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  1. I use the SCX index See here: Metrics for Algorithmic Trading by Tom Gastaldi and also here: G-Bot Algorithmic Trading Project - Strategies You need to invest in "essentially different" price moves. Or else you are just "overloading" the same investment (and can easily blow up without even realizing it).
  2. Massive scalping can also be used as a form of "hedging". To create a "cushion" to protect larger trades. See for instance this thread: Forums - Algorithmic Trading a large folio with small orders or this post on Linkedin: I would be curious to share experiences: For you, what are 1- the most efficient hedging strategy you use? 2- the most efficient way to reduce drawdown? Thank... | LinkedIn
  3. Best way is to trade a large folio of ETFs and use the cointegrations for hedging.
  4. Hi Xiao, yes i real trade with it, and so do some of my users/friends (which include large funds too). I am not so fool as to make public claims about my income, but i let anyone interested to freely try the plaform on their machines for as long as they wish. Diligent traders have to be able to take their own determinations, based on their capital and intelligence :-) I dont even need to "retire", as i don't consider this work, but pure fun. You are right, if you are intelligent, you love coding and have a lot of time at your disposal, the best way is certainly to develop your own system. It's a full time commitment though, so it requires real passion and love. ;-)) Tom
  5. Hi Xiao. I m also with IB and i have developed a platform which i am also distributing free (a working project). Take a look a it. I think it's pretty stable and reliable and might solve some of your headaches: my IB platform Then let me know if you found it useful and, especially, if you have suggestions for further improvements for the project. This will allow both discretionary and automated trading. T
  6. Using the 1 realization of past data will only lead to curve fitting. "Prediction" makes no sense as far as trading is concerned. People easily forget their observations are submerged in an ocean of variance... Tom
  7. Hi onesmith thanks for asking. Since you are interested in a recent value of the "direction", you limit your computations to a recent number of price variations ("moves" from a gridline to another). The (k-1) would represent how many latest distinct price changes you are considering to assess the recent "direction". When you use equispaced gridlines (and do not use weighting), you can just simplify as follows (which is immediately intuitive to visualize): Number of "UpMoves" - Number of "DownMoves" sdx = -------------------------------------------------------------------- * 100 Number of all "Moves" intending here "UpMoves", "DownMoves", "Moves" as the distinct price "moves" from a gridline to the adjacent one. [ The distance between gridlines depends on your "timeframe" (similar to when you measure time, you may be interested in microseconds variations, or you may just be intested in minutes, depending on what you are doing). (I often use a distance between gridlines equal to 0.1% of the price.) ] Let me know if something unclear here. Tom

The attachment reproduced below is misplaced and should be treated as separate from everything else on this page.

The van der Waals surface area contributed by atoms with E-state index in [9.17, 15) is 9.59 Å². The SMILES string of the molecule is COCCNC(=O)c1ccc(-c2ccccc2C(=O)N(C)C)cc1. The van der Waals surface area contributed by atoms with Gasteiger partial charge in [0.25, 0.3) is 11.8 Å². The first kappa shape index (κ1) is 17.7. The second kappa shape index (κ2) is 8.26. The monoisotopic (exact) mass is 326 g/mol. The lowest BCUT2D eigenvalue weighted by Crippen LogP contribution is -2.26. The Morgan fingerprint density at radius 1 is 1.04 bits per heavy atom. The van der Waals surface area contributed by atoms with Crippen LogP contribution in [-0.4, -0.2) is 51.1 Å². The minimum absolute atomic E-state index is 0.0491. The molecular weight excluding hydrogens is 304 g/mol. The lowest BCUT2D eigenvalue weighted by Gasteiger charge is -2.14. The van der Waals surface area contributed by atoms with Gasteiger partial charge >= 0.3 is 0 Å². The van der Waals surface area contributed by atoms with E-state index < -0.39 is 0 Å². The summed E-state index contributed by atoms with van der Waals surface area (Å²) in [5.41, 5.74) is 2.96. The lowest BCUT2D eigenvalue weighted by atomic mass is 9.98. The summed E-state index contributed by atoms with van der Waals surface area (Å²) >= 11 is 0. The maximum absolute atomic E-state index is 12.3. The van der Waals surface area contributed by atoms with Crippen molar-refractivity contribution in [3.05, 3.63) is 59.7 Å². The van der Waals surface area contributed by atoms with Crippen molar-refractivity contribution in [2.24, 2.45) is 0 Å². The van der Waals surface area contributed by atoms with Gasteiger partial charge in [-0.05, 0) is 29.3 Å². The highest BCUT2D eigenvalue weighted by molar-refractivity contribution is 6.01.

8. another effective (and more robust) way to determine direction (actually a form of "slope") can be the SDX - signed direction index SDX Tom
  9. Do Or Die congratulations for your magnificent work and posts. You are a great contributor! Tom
  10. Right, that is the attitude! It's is there just to be tried by people and gather and implement as much feedback and constructive criticism as possible. [ Many fund managers are already testing it severely. See for instance: Forums - Trading FUTURES with IB ] not claiming anything, clearly. Just hard work and dedication. But putting together all the suggestions from many traders around the world, something good has hopefully to come out ;-)) Right ?
  11. Try this G-Bot Algorithmic Trading - Platform Screenshots G-BOT Algorithmic Trading - Project and Platform G-BOT Algorithmic Trading - Project and Platform (100% auto, also with possibility of manual intervention). A beast!
  12. You should first define the notion of Randomness. One of the most famous probabilist, De Finetti, started his famous book on probability with the sentence: "probability does not exist". So, go figure. As we know nothing about future prices, and they are obviously unpredictable, we could say prices are random. Or better, not deterministically predictable. And, actually not even probabilistically. ;-) T
  13. Right, coin toss is a too simplified and useless model to make reference to. A more useful model could be the GBM with mean reversion, and then one could just start making some sense, at least with the precaution to test the strat with **different volatility** levels (as mkt as a non-costant volatility obviously): ModelAssist for ModelRisk Algorithmic trading stretches much beyond a naive immagination can reach. There are ways to "overlay" different strategies (for instance a trender against a countertrender) in such a way that one strategy "protects" the other one, and both run without stops. There is also the concept of "artificial option", a conceptual device created using the folio instruments. No need to say that this is much better, and can be proved experimentally, than attempting to use stops at single trade level, which is an absolutely sure way to leave all the money in the mkt, in the long run (i am talking of algorithms). As said, smart traders can still trade with stops and survive a little longer (sometimes more than their lifetime), due to a better choice of high probability "trades" (news processing, past experience, instinct, understanding of international economy, local high/low perception, etc.). Tom
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